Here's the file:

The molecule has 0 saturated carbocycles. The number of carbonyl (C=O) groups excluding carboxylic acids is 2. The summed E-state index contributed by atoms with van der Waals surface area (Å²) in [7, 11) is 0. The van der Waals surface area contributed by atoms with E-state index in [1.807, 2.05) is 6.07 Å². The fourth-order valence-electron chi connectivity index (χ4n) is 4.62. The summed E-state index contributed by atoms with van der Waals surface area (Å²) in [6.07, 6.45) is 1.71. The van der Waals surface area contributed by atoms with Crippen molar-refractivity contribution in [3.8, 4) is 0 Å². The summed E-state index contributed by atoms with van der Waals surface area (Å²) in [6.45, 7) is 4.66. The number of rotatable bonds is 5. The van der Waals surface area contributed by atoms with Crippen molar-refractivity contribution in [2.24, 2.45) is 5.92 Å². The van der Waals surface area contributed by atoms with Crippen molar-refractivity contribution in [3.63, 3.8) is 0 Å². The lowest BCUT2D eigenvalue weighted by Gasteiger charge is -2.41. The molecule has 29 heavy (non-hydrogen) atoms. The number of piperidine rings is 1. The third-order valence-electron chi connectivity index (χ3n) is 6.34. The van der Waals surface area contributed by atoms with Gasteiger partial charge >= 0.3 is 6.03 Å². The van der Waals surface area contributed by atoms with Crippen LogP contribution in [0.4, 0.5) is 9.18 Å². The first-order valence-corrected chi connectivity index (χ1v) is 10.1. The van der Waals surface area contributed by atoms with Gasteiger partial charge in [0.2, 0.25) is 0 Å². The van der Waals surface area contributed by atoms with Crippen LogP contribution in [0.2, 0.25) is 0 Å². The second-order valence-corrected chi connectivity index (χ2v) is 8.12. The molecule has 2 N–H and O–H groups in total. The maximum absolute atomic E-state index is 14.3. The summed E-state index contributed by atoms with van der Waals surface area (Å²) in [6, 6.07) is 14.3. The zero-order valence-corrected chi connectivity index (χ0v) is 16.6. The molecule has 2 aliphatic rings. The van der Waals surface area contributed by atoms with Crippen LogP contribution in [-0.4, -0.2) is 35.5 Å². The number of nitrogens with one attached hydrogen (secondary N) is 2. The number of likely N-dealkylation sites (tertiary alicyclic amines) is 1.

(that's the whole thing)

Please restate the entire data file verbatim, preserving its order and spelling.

The molecule has 0 saturated carbocycles. The number of carbonyl (C=O) groups excluding carboxylic acids is 2. The summed E-state index contributed by atoms with van der Waals surface area (Å²) in [7, 11) is 0. The van der Waals surface area contributed by atoms with E-state index in [1.807, 2.05) is 6.07 Å². The fourth-order valence-electron chi connectivity index (χ4n) is 4.62. The summed E-state index contributed by atoms with van der Waals surface area (Å²) in [6.07, 6.45) is 1.71. The van der Waals surface area contributed by atoms with Crippen molar-refractivity contribution in [3.8, 4) is 0 Å². The summed E-state index contributed by atoms with van der Waals surface area (Å²) in [6.45, 7) is 4.66. The number of rotatable bonds is 5. The van der Waals surface area contributed by atoms with Crippen molar-refractivity contribution in [2.24, 2.45) is 5.92 Å². The van der Waals surface area contributed by atoms with Crippen molar-refractivity contribution in [3.63, 3.8) is 0 Å². The lowest BCUT2D eigenvalue weighted by Gasteiger charge is -2.41. The molecule has 29 heavy (non-hydrogen) atoms. The number of piperidine rings is 1. The third-order valence-electron chi connectivity index (χ3n) is 6.34. The van der Waals surface area contributed by atoms with Gasteiger partial charge >= 0.3 is 6.03 Å². The van der Waals surface area contributed by atoms with Crippen LogP contribution in [0.4, 0.5) is 9.18 Å². The first-order valence-corrected chi connectivity index (χ1v) is 10.1. The van der Waals surface area contributed by atoms with Gasteiger partial charge in [0.2, 0.25) is 0 Å². The van der Waals surface area contributed by atoms with Crippen LogP contribution in [0.2, 0.25) is 0 Å². The second-order valence-corrected chi connectivity index (χ2v) is 8.12. The molecule has 2 N–H and O–H groups in total. The maximum absolute atomic E-state index is 14.3. The summed E-state index contributed by atoms with van der Waals surface area (Å²) in [6, 6.07) is 14.3. The zero-order valence-corrected chi connectivity index (χ0v) is 16.6. The molecule has 2 aliphatic rings. The van der Waals surface area contributed by atoms with Crippen LogP contribution in [-0.4, -0.2) is 35.5 Å². The number of nitrogens with one attached hydrogen (secondary N) is 2. The number of likely N-dealkylation sites (tertiary alicyclic amines) is 1.